Best abs exercises for a solid six-pack

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Floor flag: This floor-based variation on Bruce Lee’s classic dragon flag will solidify your six-pack and develop the muscles around your spine. The original move is done lying on a bench and gripping its sides to keep your upper body stable, and involves a controlled eccentric movement to grow muscle. But holding a bench makes it easier to lift your legs to the top of the move. With the floor flag you use more brute core strength during the concentric (lifting) phase, so the focus is on the fast-twitch muscle fibres in your abs. Working these builds dynamic strength and spinal support ideal for contact sports such as rugby and MMA, which tend to leave you flat on your arse.

How to do it

  • Lie on the ground with your hands by your sides and palms flat on the floor.
  • Lift your legs and core off the grounds until they're pointing straight up at the ceiling.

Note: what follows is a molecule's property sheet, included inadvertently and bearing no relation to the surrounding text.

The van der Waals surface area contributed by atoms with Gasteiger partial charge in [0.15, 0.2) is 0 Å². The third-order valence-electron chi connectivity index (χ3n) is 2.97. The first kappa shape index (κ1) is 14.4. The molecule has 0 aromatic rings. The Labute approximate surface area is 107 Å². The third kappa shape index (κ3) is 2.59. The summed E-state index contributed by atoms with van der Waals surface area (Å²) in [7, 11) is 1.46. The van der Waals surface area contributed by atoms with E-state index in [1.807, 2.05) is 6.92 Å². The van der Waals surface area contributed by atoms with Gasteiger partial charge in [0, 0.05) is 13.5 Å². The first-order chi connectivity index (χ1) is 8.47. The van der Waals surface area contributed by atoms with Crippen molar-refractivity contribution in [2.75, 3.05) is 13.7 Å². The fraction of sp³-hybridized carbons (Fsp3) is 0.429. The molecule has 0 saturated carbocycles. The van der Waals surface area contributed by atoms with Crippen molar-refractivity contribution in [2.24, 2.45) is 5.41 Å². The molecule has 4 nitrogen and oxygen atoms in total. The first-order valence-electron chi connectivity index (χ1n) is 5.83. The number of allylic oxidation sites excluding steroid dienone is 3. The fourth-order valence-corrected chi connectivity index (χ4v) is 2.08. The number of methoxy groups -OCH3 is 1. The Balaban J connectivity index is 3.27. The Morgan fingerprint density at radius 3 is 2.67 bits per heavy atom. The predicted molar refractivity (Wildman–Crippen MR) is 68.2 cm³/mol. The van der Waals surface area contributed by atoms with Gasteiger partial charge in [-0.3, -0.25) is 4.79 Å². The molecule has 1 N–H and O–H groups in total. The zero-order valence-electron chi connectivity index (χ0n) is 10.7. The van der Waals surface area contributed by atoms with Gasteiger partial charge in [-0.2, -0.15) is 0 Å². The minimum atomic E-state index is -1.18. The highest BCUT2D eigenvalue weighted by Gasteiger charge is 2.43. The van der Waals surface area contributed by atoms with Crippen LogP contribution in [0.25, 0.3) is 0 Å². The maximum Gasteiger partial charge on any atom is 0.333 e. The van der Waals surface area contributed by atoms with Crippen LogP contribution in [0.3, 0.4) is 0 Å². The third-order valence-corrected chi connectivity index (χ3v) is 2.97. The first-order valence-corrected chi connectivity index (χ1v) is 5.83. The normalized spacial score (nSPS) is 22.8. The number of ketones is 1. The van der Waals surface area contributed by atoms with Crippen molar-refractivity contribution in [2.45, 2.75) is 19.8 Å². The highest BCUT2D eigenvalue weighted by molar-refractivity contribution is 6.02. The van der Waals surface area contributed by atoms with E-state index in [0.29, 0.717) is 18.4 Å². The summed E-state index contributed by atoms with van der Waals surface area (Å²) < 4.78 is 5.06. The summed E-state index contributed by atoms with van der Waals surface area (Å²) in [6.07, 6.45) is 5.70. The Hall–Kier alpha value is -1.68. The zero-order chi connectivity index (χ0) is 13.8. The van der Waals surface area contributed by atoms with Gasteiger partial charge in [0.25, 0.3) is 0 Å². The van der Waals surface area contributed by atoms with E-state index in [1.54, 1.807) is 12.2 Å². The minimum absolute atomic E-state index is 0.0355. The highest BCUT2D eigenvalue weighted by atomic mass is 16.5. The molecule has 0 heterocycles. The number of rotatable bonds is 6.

• Lower under control, putting some weight through your hands to stabilise yourself.

Gym ball pike: If you can already see the top third of your six-pack but are struggling to get the crucial bottom part to break through into a full complement of abs, this is the move for you. Raising your body to form an upside-down V recruits all the muscles of the abs plus your deep-lying core muscles, while straightening your legs without allowing your feet to touch the floor places tension on your entire core. Keep each rep slow and controlled for maximum benefit.

How to do it

  • Start in the press-up position with both feet resting on a gym ball.
  • Draw your feet in towards your arms and bend at the hips until your body forms a V-shape, then return to the start.

Windscreen wipers: Many moves work your six-pack but few test your entire core as thoroughly as the humbly-named windscreen wiper. Just keeping your legs above your head – and under control – keeps constant tension in your abs and obliques, and rotating them from side to side toughens things up considerably. Keep each rep slow and controlled to work these muscles to their utmost capability.

How to do it

  • Hang from a pull-up bar with your hands shoulder-width apart.
  • Lift your legs until your feet are above the bar.
  • Lower your legs by 90˚ to one side.
  • Raise them back up above the bar and repeat to the other side.

Nick Hutchings worked for Men’s Fitness UK, which predated, and then shared a website with, Coach. Nick worked as digital editor from 2008 to 2011, head of content until 2014, and finally editor-in-chief until 2015.